WHY BUY A YAMAHA PIANO?
We have a goal. That goal is to build pianos of such quality that lives will be enriched, that human culture will be elevated by the use of our products. That is Yamaha's top priority.
Why Yamaha Pianos?
- Best Cost/Quality Ratio
- Pianos at Every Price Point
- Best Elements of Modern Engineering and Traditional Design
- Storage and Maintenance History
Our First Yamaha Piano
Logans' first Yamaha piano in June 1968 is the subject of an often retold pieces of store mythology.
In the Geoff Logan's retelling, his father could not, despite his best negotiating efforts convince the importer to supply him with a single piano to sell in the early years of thier business in Australia. Eventually, they were able to acquire a new Yamaha Upright through another piano shop.
The reaction when this piano arrived was one of utter shock. The shop's technicians, (Including Geoff and his father) were amazed to find that Yamaha had effectively found a way of incorporating Steinway-esque European design and quality into a smaller, lighter piano, at a vastly reduced price. In some retellings, Geoff's father either remarked that Yamaha are likely to either be sued out of existence, or completely change the piano market.
Luckily for everyone, the latter came to pass and Yamaha Pianos are now know worldwide as the best value pianos money can buy. Luckier still for us, Logans ultimately became an Authorised Yamaha Dealer later the same year, and have sold tens of thousands of Yamaha Upright, Grand and Digital Pianos since. Today, Logans Pianos is the only Yamaha Piano Authorised Sales and Service Centre in New South Wales, and carry a full range of Yamaha Upright and Grand Pianos.
What Was Geoff's Father Talking About?
Geoff's father was right about one thing, Yamaha Pianos in 1966 were remarkably similar to their Steinway counterparts. Just one year prior, Yamaha coaxed four former piano designers from Steinway & Sons to join their ranks in Japan, effectively redesigning their pianos, incorporating the best elements of Steinway's designs, right down to sourcing tone timbers and felt from the same places.
While Yamaha pianos have changed dramatically since 1966, this has been the result of a consistent process of design and process refinement, making these superb pianos better, and more affordable than ever before.
Yamaha Pianos Today
The modern craftsmen have at their disposal tools and methods far superior to those of their predecessors. In the same way the parts in the Yamaha piano of today need to be better than those of yesterday. In Yamaha's case, the only way to reach the required quality level is to produce most of them in Yamaha's own facilities, by Yamaha's own workers. Craftsmen cooperate with engineers and machinists using ultramodern techniques to develop equipment for highly specialized tasks, and these too, become tools of the craftsmen.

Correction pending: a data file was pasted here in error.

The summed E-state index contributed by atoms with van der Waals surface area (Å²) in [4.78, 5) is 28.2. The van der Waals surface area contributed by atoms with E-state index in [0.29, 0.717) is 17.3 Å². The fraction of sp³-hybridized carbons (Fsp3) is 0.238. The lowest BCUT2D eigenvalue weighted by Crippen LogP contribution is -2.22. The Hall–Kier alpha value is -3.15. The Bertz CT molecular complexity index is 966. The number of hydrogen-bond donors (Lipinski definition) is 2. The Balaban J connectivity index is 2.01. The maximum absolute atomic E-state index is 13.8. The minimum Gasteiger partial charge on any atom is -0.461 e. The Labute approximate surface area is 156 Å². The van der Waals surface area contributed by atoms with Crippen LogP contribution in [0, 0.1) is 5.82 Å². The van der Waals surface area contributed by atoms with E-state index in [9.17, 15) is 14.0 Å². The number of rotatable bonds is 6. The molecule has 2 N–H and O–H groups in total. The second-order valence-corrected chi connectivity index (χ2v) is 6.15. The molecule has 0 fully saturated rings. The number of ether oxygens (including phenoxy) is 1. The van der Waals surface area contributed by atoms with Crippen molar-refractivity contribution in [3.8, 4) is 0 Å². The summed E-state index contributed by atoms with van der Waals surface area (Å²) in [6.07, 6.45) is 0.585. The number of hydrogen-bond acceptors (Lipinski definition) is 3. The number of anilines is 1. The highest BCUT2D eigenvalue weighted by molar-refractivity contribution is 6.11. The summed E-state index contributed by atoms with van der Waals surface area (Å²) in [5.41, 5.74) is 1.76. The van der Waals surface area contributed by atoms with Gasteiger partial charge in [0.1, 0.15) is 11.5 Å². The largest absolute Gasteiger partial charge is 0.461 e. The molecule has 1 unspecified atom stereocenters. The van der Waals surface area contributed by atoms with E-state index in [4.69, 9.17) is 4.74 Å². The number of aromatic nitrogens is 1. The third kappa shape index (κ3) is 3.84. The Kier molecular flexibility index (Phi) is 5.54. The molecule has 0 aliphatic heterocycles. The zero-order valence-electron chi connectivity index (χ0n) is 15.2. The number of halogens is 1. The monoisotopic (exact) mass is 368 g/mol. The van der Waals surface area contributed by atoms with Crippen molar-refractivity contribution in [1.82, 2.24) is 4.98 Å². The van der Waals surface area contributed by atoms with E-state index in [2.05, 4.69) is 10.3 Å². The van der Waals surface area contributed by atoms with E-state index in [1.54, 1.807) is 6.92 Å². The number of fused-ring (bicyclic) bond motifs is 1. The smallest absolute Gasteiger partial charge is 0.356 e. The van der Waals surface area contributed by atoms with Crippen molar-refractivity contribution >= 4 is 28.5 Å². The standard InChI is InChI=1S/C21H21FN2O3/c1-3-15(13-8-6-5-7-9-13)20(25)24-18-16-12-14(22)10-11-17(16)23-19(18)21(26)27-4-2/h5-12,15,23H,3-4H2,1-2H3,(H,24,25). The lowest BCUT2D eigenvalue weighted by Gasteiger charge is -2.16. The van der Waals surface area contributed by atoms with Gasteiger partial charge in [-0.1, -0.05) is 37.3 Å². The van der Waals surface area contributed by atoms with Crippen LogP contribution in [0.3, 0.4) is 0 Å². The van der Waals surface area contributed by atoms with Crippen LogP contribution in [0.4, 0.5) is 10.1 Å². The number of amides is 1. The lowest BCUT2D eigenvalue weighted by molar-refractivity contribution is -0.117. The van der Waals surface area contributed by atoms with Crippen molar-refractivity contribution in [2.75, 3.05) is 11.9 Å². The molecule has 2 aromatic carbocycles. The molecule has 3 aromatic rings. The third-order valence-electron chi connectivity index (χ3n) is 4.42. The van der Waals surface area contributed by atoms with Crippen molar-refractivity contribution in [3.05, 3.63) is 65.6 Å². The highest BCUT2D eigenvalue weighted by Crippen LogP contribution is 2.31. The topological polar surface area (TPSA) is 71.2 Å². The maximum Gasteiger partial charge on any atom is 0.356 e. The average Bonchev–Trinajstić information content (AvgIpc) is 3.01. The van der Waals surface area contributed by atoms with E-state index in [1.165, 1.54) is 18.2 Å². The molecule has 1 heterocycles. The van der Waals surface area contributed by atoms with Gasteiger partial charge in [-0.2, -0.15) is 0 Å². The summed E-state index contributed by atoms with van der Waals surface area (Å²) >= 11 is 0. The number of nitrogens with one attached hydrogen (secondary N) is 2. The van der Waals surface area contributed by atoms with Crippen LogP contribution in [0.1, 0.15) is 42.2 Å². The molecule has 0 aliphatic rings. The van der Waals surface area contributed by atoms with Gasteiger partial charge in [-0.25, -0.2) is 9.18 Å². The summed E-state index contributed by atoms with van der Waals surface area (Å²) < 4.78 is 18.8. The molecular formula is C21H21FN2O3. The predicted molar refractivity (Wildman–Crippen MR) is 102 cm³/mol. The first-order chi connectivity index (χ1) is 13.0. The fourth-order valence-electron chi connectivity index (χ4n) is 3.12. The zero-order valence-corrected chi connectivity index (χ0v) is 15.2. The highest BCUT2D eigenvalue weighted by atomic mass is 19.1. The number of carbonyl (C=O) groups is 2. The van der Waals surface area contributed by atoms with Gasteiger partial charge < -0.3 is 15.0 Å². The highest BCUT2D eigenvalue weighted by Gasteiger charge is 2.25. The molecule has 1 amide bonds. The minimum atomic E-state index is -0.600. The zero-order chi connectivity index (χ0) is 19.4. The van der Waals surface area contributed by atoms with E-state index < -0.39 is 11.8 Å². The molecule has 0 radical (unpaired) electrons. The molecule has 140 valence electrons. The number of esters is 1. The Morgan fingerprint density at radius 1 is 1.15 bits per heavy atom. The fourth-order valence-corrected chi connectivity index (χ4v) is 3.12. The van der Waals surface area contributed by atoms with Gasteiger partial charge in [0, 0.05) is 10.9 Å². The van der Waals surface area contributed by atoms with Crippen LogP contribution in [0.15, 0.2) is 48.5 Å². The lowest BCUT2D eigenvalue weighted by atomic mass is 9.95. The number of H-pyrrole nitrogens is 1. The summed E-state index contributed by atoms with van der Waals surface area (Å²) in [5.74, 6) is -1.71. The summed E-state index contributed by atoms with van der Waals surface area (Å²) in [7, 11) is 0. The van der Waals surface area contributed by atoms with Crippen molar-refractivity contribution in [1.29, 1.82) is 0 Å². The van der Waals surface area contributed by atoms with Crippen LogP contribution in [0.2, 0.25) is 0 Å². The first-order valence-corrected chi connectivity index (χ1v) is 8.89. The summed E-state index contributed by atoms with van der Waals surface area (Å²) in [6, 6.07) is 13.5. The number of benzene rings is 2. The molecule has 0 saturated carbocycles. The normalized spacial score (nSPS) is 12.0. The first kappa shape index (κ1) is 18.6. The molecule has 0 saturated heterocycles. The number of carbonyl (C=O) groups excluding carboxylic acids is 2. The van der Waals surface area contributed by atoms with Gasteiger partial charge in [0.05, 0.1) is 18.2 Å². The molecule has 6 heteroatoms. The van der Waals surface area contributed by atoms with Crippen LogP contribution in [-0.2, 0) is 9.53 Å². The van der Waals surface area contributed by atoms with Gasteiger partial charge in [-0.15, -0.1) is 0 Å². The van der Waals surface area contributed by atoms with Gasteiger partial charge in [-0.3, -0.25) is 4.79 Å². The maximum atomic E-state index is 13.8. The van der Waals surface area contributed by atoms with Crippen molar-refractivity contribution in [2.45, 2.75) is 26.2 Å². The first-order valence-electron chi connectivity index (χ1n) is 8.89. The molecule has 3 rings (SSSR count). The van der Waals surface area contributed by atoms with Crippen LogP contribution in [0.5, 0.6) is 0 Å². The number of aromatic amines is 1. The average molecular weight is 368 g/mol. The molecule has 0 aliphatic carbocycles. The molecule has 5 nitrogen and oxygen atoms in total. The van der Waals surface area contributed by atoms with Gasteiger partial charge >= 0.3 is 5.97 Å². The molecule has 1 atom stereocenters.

In determining the basic design of any individual model, Yamaha take into account the feedback of leading piano technicians from around the world. This "in practice" understanding of piano mechanics is combined with the most up to date research and production techniques in the fields of Acoustic, Chemical, Wood Metallurgical and Electrical engineering.
The results of some of these experiments can be found on Yamaha's Website
Every year Yamaha's craftsmen make as many as several hundred "test pianos" to check performance and revise each part until the piano satisfies thousands of important performance indicators. Even after all of this analysis and effort has been devoted to establishing specifications for directing the operations in a plant, this still does not guarantee craftsmanship. That is because variations in natural substances are unavoidable. For instance, no two trees will ever have the same grain. Furthermore, there is simply a limit beyond which specifications cannot take into consideration the human expressions of individuality and sensitivity. So even if all the seemingly necessary specifications are set forth, they are never sufficient.
That is why Yamaha craftsmen play the key role in all of the production processes. They are the ones who have to make the quality judgments that go beyond the specifications. They recognize how their observations and actions will ultimately influence the finished piano. This keen awareness assures that superior craftsmanship is practiced in every step of the piano making process. Most importantly, these craftsmen have the artistic sensitivity to judge "touch" - the final determinant of piano quality.
Each craftsman couples their sensitivity and unique talents with an all round knowledge of pianos and the production process. Of course, all of Yamaha's people receive technical training in schools, but the craftsmen are organized into small "quality control groups",each of which make thousands of suggestions for improvements every year. Mutual exchanges at the group level are essential in fostering the skill and knowledge needed to exceed the limitations of the individual craftsman. This culture of mutual respect and desire for constant improvement permeates Yamaha's corporate structure at every level, and is perhaps the single biggest reason for their success as a brand over the last century.
Since its invention in the early 18th century, the piano has been continuously improved by craftsmen and designers of the past. We believe the traditions of piano making at Yamaha have entered a new era in which the concept of craftsmanship is being developed and expanded. Yamaha are striving to make pianos that an ever increasing number of musicians can enjoy and be able to play to express their emotions more fully, and more creatively than ever before.